Water Ponding in the Rangelands

Rangelands are used for very diverse purposes and have many associated management issues.

They cover 80% of Australia and comprise diverse ecosystems, such as woodlands, tropical savannah, shrub lands, grasslands and deserts. There are many land uses of rangelands, such as mining, tourism, Indigenous use and agriculture. The semi-arid areas are very important for grazing, and $4.4b is made annually from cattle, and a further $1.1b from sheep and wool.

nsw-map-rangelands-higher-rainfall
The rangelands of NSW cover 60% of the state and are located west of the 500mm per annum rainfall zone. The field preparation for this report was conducted in the area around Trangie and Nyngan. SPicture: R Hacker et al., Best management practices for extensive grazing enterprises, NSW Department of Primary Industries, April 2005. 

 

Introduction

Water ponding was used to reclaim scalded soils at two sites in the Nyngan locality. These sites are now 25 and seven years old and a Landscape Function Analysis was carried out on them to compare functionality and pond age, using a scalded site as a baseline.

Landscape Function Analysis

Landscape function analysis (LFA) is used to assess the functionality of rangelands. It uses visual indicators to give an indicator of 11 physical and biological processes to describe three key soil phenomena, and thus the overall functionality of that landscape (Tongway and Hindley, 2004).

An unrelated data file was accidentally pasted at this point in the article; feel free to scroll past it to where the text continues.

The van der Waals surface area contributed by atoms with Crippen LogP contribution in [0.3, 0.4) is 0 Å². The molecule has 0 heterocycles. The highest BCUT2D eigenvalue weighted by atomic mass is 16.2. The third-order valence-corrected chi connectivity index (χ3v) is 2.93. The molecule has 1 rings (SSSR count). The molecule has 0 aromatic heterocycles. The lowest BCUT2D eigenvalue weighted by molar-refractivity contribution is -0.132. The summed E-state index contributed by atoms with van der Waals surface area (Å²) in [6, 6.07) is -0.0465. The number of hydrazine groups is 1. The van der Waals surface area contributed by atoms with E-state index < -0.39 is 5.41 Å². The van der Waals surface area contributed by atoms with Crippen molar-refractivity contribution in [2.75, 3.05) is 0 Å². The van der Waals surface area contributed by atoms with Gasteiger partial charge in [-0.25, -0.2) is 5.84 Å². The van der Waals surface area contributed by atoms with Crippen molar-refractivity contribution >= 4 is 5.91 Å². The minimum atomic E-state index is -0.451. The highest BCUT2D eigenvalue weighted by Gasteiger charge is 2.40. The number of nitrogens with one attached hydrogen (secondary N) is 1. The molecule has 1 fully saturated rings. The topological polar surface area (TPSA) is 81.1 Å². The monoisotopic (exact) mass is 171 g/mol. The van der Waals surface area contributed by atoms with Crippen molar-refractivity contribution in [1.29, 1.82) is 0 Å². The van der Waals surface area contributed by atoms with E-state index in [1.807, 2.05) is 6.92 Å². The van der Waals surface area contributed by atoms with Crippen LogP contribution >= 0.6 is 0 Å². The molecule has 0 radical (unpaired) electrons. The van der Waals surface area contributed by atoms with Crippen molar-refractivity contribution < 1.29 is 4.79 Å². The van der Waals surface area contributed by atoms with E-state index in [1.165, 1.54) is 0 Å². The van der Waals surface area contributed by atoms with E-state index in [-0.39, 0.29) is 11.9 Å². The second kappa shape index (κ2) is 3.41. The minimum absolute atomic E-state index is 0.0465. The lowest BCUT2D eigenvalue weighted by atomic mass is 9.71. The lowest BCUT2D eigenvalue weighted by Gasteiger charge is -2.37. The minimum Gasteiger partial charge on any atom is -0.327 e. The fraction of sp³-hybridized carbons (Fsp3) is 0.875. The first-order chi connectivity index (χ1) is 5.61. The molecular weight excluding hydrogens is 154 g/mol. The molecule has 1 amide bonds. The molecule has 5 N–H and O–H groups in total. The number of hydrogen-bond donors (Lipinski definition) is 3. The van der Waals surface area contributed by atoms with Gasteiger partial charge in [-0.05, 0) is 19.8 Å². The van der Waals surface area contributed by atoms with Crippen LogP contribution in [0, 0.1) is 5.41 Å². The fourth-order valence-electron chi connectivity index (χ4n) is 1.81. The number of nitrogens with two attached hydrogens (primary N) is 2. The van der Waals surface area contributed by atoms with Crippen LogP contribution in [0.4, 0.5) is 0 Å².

indicators
2 Eleven tests are conducted in order to assess three key soil processes that describe landscape functionality.
Picture: Tongway and Hindley, 2004.

An LFA was carried out on ponded sites in order to determine the effects of water ponding on landscape function in terms of stability, infiltration, nutrient cycling, soil carbon, and soil biomass relative to pond age.

Water ponding

I don’t know about you, but when I hear the word ‘pond’ I think of this:

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Water ponding; less to do with the Ponds, more to do with soil scalds. Picture: Bill Israel.

Water ponding, however, is a practice used to reclaim scalded soils, which we’ve talked about before.

These soils develop due to clearing and overgrazing, causing an excess of sodium ions (i.e. >15%) which creates hard, concrete like surfaces called scalds. Neither water nor roots can penetrate these surfaces, leading to an absence of vascular plants in these areas, which in turn further disrupts the site’s hydrology. At this stage the landscape enters a new stable state that is X to agricultural use. A functional landscape experiences short tortuous flows of water through grass tussocks, whereas a dysfunctional has long straight flows around tussocks which loses resources such as water, soil, and seeds.

water flow
3A functional and dysfunctional landscape. Note the differences in plant cover and resulting water flow.
Picture: Tongway and Hindley, 2004.

Water ponding is a highly successful practice that uses to reclaim these soils, a system that uses 0.4ha horseshoe shaped ponds to hold water and encourage plant growth by holding water on the surface. When a site is identified for water ponding, it is surveyed with a laser leveller in order to find potential positions for pond banks. Ponds are then laid out from the highest point in the scald and overlap like fish scales so water is not lost. They must be no more than 10cm deep or only reeds and rushes will grow, and wave action can destroy the banks. In order to ameliorate wave action, tunnelling, and dispersion there is a heightened buffer section between the banks and the pond. As the system is reliant on rainfall, water ponding may be less effective in times of drought.